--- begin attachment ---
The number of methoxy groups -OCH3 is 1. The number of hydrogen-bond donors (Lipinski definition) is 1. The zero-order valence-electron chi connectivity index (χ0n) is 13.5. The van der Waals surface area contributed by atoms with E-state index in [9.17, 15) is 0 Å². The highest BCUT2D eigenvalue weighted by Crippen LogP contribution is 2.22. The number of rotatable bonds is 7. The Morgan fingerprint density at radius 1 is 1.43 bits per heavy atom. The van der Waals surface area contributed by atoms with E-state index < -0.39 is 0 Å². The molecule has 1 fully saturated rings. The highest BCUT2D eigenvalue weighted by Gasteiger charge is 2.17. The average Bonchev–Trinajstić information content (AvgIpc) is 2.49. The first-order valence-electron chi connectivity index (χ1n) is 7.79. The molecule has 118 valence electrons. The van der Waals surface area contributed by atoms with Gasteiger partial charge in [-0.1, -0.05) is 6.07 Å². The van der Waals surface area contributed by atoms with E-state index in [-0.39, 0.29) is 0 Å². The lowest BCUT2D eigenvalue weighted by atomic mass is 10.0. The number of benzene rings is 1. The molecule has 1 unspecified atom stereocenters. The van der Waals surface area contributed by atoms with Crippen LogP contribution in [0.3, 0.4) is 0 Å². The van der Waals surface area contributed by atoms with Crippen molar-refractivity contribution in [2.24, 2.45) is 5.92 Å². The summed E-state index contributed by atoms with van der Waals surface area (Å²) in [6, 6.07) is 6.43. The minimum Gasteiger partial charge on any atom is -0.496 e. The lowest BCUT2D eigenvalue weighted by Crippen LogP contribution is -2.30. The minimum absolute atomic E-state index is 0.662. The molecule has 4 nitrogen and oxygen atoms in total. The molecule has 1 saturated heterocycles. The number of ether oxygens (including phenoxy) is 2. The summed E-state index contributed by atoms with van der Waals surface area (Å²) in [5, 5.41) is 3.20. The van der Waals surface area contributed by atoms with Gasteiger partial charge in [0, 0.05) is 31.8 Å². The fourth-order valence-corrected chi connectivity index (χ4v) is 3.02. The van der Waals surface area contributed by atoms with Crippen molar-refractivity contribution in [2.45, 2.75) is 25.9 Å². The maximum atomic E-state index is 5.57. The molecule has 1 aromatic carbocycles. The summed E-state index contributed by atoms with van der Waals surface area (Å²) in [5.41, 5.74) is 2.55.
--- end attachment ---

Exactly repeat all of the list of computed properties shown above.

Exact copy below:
The number of methoxy groups -OCH3 is 1. The number of hydrogen-bond donors (Lipinski definition) is 1. The zero-order valence-electron chi connectivity index (χ0n) is 13.5. The van der Waals surface area contributed by atoms with E-state index in [9.17, 15) is 0 Å². The highest BCUT2D eigenvalue weighted by Crippen LogP contribution is 2.22. The number of rotatable bonds is 7. The Morgan fingerprint density at radius 1 is 1.43 bits per heavy atom. The van der Waals surface area contributed by atoms with E-state index < -0.39 is 0 Å². The molecule has 1 fully saturated rings. The highest BCUT2D eigenvalue weighted by Gasteiger charge is 2.17. The average Bonchev–Trinajstić information content (AvgIpc) is 2.49. The first-order valence-electron chi connectivity index (χ1n) is 7.79. The molecule has 118 valence electrons. The van der Waals surface area contributed by atoms with Gasteiger partial charge in [-0.1, -0.05) is 6.07 Å². The van der Waals surface area contributed by atoms with E-state index in [-0.39, 0.29) is 0 Å². The lowest BCUT2D eigenvalue weighted by atomic mass is 10.0. The number of benzene rings is 1. The molecule has 1 unspecified atom stereocenters. The van der Waals surface area contributed by atoms with Crippen LogP contribution in [0.3, 0.4) is 0 Å². The van der Waals surface area contributed by atoms with Crippen molar-refractivity contribution in [2.24, 2.45) is 5.92 Å². The summed E-state index contributed by atoms with van der Waals surface area (Å²) in [6, 6.07) is 6.43. The minimum Gasteiger partial charge on any atom is -0.496 e. The lowest BCUT2D eigenvalue weighted by Crippen LogP contribution is -2.30. The minimum absolute atomic E-state index is 0.662. The molecule has 4 nitrogen and oxygen atoms in total. The molecule has 1 saturated heterocycles. The number of ether oxygens (including phenoxy) is 2. The summed E-state index contributed by atoms with van der Waals surface area (Å²) in [5, 5.41) is 3.20. The van der Waals surface area contributed by atoms with Gasteiger partial charge in [0, 0.05) is 31.8 Å². The fourth-order valence-corrected chi connectivity index (χ4v) is 3.02. The van der Waals surface area contributed by atoms with Crippen molar-refractivity contribution in [2.45, 2.75) is 25.9 Å². The maximum atomic E-state index is 5.57. The molecule has 1 aromatic carbocycles. The summed E-state index contributed by atoms with van der Waals surface area (Å²) in [5.41, 5.74) is 2.55.